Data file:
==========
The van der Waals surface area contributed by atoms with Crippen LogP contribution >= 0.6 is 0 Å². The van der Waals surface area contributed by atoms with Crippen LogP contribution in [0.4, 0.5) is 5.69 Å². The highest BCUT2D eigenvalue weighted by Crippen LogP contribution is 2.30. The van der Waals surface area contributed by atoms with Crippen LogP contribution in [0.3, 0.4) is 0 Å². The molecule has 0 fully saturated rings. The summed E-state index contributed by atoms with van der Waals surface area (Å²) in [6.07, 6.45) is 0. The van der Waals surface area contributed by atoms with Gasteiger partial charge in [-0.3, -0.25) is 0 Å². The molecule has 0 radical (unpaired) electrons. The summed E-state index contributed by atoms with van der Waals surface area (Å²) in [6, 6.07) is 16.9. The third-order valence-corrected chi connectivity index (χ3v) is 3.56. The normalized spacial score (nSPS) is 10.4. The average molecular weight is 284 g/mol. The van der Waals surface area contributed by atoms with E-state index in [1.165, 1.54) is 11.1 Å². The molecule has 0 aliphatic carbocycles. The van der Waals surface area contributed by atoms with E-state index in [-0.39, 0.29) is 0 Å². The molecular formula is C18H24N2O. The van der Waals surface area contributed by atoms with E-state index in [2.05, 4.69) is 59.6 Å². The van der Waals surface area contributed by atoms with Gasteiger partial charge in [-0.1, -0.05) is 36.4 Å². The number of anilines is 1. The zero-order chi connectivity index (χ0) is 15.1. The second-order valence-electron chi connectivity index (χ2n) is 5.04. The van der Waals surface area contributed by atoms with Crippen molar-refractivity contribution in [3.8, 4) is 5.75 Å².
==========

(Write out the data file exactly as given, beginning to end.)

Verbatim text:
The van der Waals surface area contributed by atoms with Crippen LogP contribution >= 0.6 is 0 Å². The van der Waals surface area contributed by atoms with Crippen LogP contribution in [0.4, 0.5) is 5.69 Å². The highest BCUT2D eigenvalue weighted by Crippen LogP contribution is 2.30. The van der Waals surface area contributed by atoms with Crippen LogP contribution in [0.3, 0.4) is 0 Å². The molecule has 0 fully saturated rings. The summed E-state index contributed by atoms with van der Waals surface area (Å²) in [6.07, 6.45) is 0. The van der Waals surface area contributed by atoms with Gasteiger partial charge in [-0.3, -0.25) is 0 Å². The molecule has 0 radical (unpaired) electrons. The summed E-state index contributed by atoms with van der Waals surface area (Å²) in [6, 6.07) is 16.9. The third-order valence-corrected chi connectivity index (χ3v) is 3.56. The normalized spacial score (nSPS) is 10.4. The average molecular weight is 284 g/mol. The van der Waals surface area contributed by atoms with E-state index in [1.165, 1.54) is 11.1 Å². The molecule has 0 aliphatic carbocycles. The van der Waals surface area contributed by atoms with E-state index in [-0.39, 0.29) is 0 Å². The molecular formula is C18H24N2O. The van der Waals surface area contributed by atoms with E-state index in [2.05, 4.69) is 59.6 Å². The van der Waals surface area contributed by atoms with Gasteiger partial charge in [-0.1, -0.05) is 36.4 Å². The number of anilines is 1. The zero-order chi connectivity index (χ0) is 15.1. The second-order valence-electron chi connectivity index (χ2n) is 5.04. The van der Waals surface area contributed by atoms with Crippen molar-refractivity contribution in [3.8, 4) is 5.75 Å².